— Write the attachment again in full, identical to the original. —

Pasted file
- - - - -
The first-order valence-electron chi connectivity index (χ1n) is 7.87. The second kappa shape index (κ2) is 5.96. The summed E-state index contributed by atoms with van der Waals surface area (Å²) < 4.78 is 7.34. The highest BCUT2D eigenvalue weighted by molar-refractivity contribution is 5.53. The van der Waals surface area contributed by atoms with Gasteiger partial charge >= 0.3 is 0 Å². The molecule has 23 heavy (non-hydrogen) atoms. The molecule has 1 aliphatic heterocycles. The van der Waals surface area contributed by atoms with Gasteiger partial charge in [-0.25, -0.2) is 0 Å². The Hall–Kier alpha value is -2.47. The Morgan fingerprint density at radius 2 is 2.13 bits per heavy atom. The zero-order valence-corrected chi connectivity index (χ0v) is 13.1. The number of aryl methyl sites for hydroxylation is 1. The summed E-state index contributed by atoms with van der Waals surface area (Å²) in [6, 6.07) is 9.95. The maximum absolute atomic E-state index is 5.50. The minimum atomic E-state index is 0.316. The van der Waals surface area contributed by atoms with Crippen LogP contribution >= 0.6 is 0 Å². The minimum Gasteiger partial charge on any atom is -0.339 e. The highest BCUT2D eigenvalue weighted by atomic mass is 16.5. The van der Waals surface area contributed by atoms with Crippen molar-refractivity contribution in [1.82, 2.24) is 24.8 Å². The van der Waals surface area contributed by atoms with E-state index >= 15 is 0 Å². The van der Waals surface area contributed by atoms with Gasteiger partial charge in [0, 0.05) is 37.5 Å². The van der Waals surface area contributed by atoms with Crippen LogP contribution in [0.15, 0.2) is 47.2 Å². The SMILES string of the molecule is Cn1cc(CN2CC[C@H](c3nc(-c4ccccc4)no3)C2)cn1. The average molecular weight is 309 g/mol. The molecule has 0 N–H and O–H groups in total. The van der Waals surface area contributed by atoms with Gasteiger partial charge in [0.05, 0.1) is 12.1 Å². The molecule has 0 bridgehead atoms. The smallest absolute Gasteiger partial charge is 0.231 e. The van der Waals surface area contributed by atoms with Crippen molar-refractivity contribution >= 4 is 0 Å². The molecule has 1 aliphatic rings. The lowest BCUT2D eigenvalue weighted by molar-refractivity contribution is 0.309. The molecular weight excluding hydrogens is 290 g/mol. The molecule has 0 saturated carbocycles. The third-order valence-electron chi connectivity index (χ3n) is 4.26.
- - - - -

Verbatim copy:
The first-order valence-electron chi connectivity index (χ1n) is 7.87. The second kappa shape index (κ2) is 5.96. The summed E-state index contributed by atoms with van der Waals surface area (Å²) < 4.78 is 7.34. The highest BCUT2D eigenvalue weighted by molar-refractivity contribution is 5.53. The van der Waals surface area contributed by atoms with Gasteiger partial charge >= 0.3 is 0 Å². The molecule has 23 heavy (non-hydrogen) atoms. The molecule has 1 aliphatic heterocycles. The van der Waals surface area contributed by atoms with Gasteiger partial charge in [-0.25, -0.2) is 0 Å². The Hall–Kier alpha value is -2.47. The Morgan fingerprint density at radius 2 is 2.13 bits per heavy atom. The zero-order valence-corrected chi connectivity index (χ0v) is 13.1. The number of aryl methyl sites for hydroxylation is 1. The summed E-state index contributed by atoms with van der Waals surface area (Å²) in [6, 6.07) is 9.95. The maximum absolute atomic E-state index is 5.50. The minimum atomic E-state index is 0.316. The van der Waals surface area contributed by atoms with Crippen LogP contribution >= 0.6 is 0 Å². The minimum Gasteiger partial charge on any atom is -0.339 e. The highest BCUT2D eigenvalue weighted by atomic mass is 16.5. The van der Waals surface area contributed by atoms with Crippen molar-refractivity contribution in [1.82, 2.24) is 24.8 Å². The van der Waals surface area contributed by atoms with E-state index >= 15 is 0 Å². The van der Waals surface area contributed by atoms with Gasteiger partial charge in [0, 0.05) is 37.5 Å². The van der Waals surface area contributed by atoms with Crippen LogP contribution in [0.15, 0.2) is 47.2 Å². The SMILES string of the molecule is Cn1cc(CN2CC[C@H](c3nc(-c4ccccc4)no3)C2)cn1. The average molecular weight is 309 g/mol. The molecule has 0 N–H and O–H groups in total. The van der Waals surface area contributed by atoms with Gasteiger partial charge in [0.05, 0.1) is 12.1 Å². The molecule has 0 bridgehead atoms. The smallest absolute Gasteiger partial charge is 0.231 e. The van der Waals surface area contributed by atoms with Crippen molar-refractivity contribution >= 4 is 0 Å². The molecule has 1 aliphatic rings. The lowest BCUT2D eigenvalue weighted by molar-refractivity contribution is 0.309. The molecular weight excluding hydrogens is 290 g/mol. The molecule has 0 saturated carbocycles. The third-order valence-electron chi connectivity index (χ3n) is 4.26.